The Wingsnatchers by Sarah Jean Horwitz
Carmer and Grit, Book One

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If the narrative voice is a bit too arch and the whimsy somewhat forced, the insidious creepy horror and galloping pace are still effective, right up to the unexpectedly gruesome fate of the nefarious evildoers.
-Kirkus

Synopsis

A stunning debut about a magician’s apprentice and a one-winged princess who must vanquish the mechanical monsters that stalk the streets and threaten the faerie kingdom.
 
Aspiring inventor and magician’s apprentice Felix Carmer III would rather be tinkering with his latest experiments than sawing girls in half on stage, but with Antoine the Amazifier’s show a tomato’s throw away from going under, Carmer is determined to win the cash prize in the biggest magic competition in Skemantis. When fate throws Carmer across the path of fiery, flightless faerie princess Grit (do not call her Grettifrida), they strike a deal. If Carmer will help Grit investigate a string of faerie disappearances, she’ll use her very real magic to give his mechanical illusions a much-needed boost against the competition. But Carmer and Grit soon discover they’re not the only duo trying to pair magic with machine – and the combination can be deadly.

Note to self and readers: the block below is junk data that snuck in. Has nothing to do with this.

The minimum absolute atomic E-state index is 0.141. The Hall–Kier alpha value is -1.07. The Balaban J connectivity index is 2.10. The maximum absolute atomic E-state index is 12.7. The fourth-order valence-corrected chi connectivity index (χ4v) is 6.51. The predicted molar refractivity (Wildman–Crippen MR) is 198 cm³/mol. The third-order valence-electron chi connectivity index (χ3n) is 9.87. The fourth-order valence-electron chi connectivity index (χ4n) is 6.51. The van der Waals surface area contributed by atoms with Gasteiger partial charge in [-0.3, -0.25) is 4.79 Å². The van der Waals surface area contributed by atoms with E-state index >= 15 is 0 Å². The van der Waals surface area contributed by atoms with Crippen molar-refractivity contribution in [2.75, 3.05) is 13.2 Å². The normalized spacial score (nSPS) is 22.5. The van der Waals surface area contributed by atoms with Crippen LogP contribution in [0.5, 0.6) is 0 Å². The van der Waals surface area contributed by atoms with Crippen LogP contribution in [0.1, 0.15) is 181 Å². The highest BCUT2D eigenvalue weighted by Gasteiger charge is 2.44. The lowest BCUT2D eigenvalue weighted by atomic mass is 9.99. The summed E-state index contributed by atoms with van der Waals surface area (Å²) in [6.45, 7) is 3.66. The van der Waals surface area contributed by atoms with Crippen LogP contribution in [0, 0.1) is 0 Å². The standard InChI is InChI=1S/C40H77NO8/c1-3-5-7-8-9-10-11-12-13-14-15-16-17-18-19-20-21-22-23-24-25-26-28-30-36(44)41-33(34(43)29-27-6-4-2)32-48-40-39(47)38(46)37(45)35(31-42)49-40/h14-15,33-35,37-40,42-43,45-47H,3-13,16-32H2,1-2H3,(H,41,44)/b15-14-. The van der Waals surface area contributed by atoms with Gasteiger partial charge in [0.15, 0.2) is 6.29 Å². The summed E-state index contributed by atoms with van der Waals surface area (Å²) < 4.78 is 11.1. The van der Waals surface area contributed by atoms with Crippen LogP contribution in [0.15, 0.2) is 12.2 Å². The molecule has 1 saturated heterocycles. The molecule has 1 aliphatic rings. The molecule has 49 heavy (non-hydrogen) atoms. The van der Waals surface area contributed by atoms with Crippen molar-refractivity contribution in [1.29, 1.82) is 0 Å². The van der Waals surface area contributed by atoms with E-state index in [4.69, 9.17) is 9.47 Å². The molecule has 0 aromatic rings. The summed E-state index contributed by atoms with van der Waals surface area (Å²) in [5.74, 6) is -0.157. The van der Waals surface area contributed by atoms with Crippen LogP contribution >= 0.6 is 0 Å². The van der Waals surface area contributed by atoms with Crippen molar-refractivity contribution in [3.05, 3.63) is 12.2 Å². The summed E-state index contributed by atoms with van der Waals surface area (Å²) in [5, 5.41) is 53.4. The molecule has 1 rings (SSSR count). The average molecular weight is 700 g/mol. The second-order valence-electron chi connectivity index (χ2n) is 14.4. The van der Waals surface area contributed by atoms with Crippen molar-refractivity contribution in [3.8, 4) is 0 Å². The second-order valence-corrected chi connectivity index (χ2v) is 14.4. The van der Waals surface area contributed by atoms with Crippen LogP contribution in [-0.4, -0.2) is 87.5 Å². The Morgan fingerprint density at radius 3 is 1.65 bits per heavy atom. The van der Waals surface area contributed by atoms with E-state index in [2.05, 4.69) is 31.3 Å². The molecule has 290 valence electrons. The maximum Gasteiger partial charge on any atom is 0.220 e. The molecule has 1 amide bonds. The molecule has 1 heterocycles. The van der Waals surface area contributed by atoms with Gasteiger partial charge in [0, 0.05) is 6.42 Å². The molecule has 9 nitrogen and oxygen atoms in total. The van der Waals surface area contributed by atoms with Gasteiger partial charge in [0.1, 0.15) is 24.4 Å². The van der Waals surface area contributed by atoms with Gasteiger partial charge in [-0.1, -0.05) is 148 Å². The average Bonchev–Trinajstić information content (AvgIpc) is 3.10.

In this story perfect for readers of the Lockwood & Co and Wildwood series, Sarah Jean Horwitz takes readers on a thrilling journey through a magical wooded fairyland and steampunk streets where terrifying automata cats lurk in the shadows and a mad scientist’s newest mechanical invention might be more menace than miracle.
 

About Sarah Jean Horwitz

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Sarah Jean Horwitz was raised in suburban New Jersey where her love of storytelling grew from listening to her mother's original "fractured fairy tales." She lives in Boston, Massachusetts. Carmer and Grit: The Wingsnatchers is her first novel. You can visit her online at sarahjeanhorwitz.com and on Twitter: @sunshineJHwitz.
 
Published April 25, 2017 by Algonquin Young Readers. 368 pages
Genres: Science Fiction & Fantasy, Action & Adventure, Children's Books. Fiction
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Kirkus

Above average
on Jan 17 2017

If the narrative voice is a bit too arch and the whimsy somewhat forced, the insidious creepy horror and galloping pace are still effective, right up to the unexpectedly gruesome fate of the nefarious evildoers.

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